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President Obama Calls For Urgent Action, More Research On Zika Virus04:31

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Dr. Angela Rocha, a pediatric infectologist at Oswaldo Cruz Hospital, examines Ludmilla Hadassa Dias de Vasconcelos (2 months), who has microcephaly, on January 26, 2016 in Recife, Brazil. In the last four months, authorities have recorded close to 4,000 cases in Brazil in which the mosquito-borne Zika virus may have led to microcephaly in infants. The ailment results in an abnormally small head in newborns and is associated with various disorders including decreased brain development. According to the World Health Organization (WHO), the Zika virus outbreak is likely to spread throughout nearly all the Americas. At least 12 cases in the United States have now been confirmed by the CDC. Brazil reported the first cases in the Americas of local transmissions of the virus last year. (Mario Tama/Getty Images)closemore
Dr. Angela Rocha, a pediatric infectologist at Oswaldo Cruz Hospital, examines Ludmilla Hadassa Dias de Vasconcelos (2 months), who has microcephaly, on January 26, 2016 in Recife, Brazil. In the last four months, authorities have recorded close to 4,000 cases in Brazil in which the mosquito-borne Zika virus may have led to microcephaly in infants. The ailment results in an abnormally small head in newborns and is associated with various disorders including decreased brain development. According to the World Health Organization (WHO), the Zika virus outbreak is likely to spread throughout nearly all the Americas. At least 12 cases in the United States have now been confirmed by the CDC. Brazil reported the first cases in the Americas of local transmissions of the virus last year. (Mario Tama/Getty Images)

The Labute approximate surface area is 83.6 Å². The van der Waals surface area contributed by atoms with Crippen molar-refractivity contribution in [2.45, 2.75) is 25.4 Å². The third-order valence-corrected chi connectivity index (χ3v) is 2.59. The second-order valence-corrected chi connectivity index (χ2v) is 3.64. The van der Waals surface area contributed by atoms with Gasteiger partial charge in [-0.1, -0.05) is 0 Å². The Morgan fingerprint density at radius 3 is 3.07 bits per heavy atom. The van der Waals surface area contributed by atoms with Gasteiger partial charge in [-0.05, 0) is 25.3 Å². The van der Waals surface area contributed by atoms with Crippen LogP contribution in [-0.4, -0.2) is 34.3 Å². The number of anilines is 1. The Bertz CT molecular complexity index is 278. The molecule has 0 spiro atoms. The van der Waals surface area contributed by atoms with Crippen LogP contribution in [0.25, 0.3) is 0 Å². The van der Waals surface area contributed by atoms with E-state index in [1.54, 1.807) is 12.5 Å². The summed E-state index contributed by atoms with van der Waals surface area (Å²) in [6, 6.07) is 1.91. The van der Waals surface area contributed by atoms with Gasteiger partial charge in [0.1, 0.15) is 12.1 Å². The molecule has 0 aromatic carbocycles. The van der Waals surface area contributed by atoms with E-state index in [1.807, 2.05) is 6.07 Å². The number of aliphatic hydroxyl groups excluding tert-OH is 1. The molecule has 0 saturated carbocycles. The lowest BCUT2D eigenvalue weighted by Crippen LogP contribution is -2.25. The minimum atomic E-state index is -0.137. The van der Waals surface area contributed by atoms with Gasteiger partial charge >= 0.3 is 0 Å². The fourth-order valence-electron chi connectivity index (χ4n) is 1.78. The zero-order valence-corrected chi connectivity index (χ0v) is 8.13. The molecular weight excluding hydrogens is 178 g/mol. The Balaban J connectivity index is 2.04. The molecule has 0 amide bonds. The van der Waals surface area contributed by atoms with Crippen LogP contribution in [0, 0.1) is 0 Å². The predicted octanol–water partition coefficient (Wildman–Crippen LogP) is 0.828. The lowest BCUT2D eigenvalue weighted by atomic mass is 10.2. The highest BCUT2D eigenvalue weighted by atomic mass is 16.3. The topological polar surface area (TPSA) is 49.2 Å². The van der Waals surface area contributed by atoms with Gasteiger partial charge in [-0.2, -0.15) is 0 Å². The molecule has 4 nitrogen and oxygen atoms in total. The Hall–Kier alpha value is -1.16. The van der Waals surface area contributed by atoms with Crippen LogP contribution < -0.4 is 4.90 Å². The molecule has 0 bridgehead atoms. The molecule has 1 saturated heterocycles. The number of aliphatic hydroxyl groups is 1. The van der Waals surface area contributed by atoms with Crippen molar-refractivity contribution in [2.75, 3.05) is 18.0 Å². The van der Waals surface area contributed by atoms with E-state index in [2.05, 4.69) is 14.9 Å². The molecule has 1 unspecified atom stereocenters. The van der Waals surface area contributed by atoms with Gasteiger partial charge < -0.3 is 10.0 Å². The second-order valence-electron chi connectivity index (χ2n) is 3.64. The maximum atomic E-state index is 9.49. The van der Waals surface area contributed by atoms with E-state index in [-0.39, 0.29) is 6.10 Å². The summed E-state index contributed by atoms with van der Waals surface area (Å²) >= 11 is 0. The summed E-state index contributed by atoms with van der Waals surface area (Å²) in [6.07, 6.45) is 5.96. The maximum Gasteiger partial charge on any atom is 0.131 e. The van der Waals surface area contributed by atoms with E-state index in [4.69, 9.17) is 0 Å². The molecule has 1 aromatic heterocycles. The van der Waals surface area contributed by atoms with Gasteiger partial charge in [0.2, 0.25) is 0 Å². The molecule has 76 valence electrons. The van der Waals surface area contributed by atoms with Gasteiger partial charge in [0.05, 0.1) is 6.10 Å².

President Obama is calling for urgent action and research into the Zika virus, which is now active across much of Latin America and the Caribbean.

Zika is a mosquito-borne illness that is particularly dangerous for pregnant women, as it can cause serious birth defects in babies, including a condition called microcephaly, in which babies are born with small heads and under-developed brains.

The CDC is now warning women who are pregnant or planning to become pregnant to avoid travel or take precautions in the nearly two dozen countries with Zika virus.

Here & Now's Jeremy Hobson talks with Helen Branswell, who covers infectious diseases and public health for STAT, the new national health and medicine publication, about what is known and not yet known about Zika, and what people can do to protect themselves.

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